4. How the presence of the moon affects photos of the night sky,
5. How to find information about interesting celestial events,
6. How to find compelling locations for "alignment" images, and
7. What camera settings you need to get it all exposed just right.

Remember that this event INCLUDEs online videos, notes, and access to a special tool that Steven uses to solve lunar and solar contact shots.

The moon rises behind Lick Observatory on Mount Hamilton, San Jose, California

# Simple Astro Processing Technique to Conquer Noise

Published: Jun 20, 2012
Last Updated: March 5, 2017

Is one of these your scenario?

• It’s really dark. The ISO is bumped up, the noise is screaming at you, but you REALLY want the shot.
• The Milky Way looks SO gorgeous, you want to take it home with you like a trophy, but when you shoot short enough exposures to prevent smears, mostly what you get is noise.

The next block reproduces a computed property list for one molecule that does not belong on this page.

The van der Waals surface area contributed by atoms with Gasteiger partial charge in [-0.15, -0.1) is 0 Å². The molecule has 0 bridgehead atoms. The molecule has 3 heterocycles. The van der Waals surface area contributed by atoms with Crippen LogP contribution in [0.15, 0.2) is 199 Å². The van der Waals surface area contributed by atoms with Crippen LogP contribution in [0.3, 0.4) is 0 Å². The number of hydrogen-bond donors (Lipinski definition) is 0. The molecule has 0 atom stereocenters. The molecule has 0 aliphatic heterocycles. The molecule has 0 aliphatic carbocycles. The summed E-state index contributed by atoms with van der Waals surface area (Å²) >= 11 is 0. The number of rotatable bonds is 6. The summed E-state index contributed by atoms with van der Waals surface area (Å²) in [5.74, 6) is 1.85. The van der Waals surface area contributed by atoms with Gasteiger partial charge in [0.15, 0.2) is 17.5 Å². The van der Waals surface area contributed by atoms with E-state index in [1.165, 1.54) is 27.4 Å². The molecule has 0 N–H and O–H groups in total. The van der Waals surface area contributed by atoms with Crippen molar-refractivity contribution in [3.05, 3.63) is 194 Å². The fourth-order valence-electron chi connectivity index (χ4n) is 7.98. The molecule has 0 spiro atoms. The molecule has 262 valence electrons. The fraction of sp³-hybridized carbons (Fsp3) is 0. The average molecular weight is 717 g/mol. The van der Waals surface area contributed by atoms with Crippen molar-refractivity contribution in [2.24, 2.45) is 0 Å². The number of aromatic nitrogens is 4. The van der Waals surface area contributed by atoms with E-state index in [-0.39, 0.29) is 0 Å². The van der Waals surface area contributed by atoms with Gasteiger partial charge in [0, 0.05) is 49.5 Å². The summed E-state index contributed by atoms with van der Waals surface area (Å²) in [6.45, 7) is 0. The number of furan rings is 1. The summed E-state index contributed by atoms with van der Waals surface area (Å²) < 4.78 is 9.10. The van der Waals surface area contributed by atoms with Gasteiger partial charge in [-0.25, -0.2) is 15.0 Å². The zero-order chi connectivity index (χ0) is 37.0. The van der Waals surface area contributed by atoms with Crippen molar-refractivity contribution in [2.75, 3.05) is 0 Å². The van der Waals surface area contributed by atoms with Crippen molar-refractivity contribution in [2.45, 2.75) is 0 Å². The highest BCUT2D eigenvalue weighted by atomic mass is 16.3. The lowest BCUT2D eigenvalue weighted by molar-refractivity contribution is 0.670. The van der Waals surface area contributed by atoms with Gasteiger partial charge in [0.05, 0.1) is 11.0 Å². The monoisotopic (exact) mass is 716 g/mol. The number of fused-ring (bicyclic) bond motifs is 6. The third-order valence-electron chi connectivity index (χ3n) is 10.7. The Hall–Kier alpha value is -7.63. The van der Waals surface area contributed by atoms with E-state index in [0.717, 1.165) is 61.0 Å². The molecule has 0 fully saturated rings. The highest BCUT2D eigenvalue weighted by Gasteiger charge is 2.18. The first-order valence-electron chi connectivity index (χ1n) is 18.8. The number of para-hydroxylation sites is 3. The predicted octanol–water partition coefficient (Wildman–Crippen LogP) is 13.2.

• You are surprised that you can faintly make out the Milky Way. You know your buddies will be jealous if you can show them a photo of the Milky Way that you took from IN TOWN. They won’t believe you!
• You have a great star trail, but your foreground is not lit. The photo would sing if you could tease out that foreground – minus the noise, of course.

In the Star Circle Academy’s “Astrophotography 101: Getting Started without Getting Soaked” webinar we cover all the theory and equipment you need to take gorgeous photos of deep sky objects (nebula, galaxies):

But absent the fancy equipment, all you need is a wee bit of Photoshop skill to get a pretty compelling image. Less than 10 miles away from Palo Alto, California, with over 8 million households in a 50 mile radius I got the image you see below. I understand why you might not believe me.  Is it the most compelling Milky Way you’ll ever see – definitely not.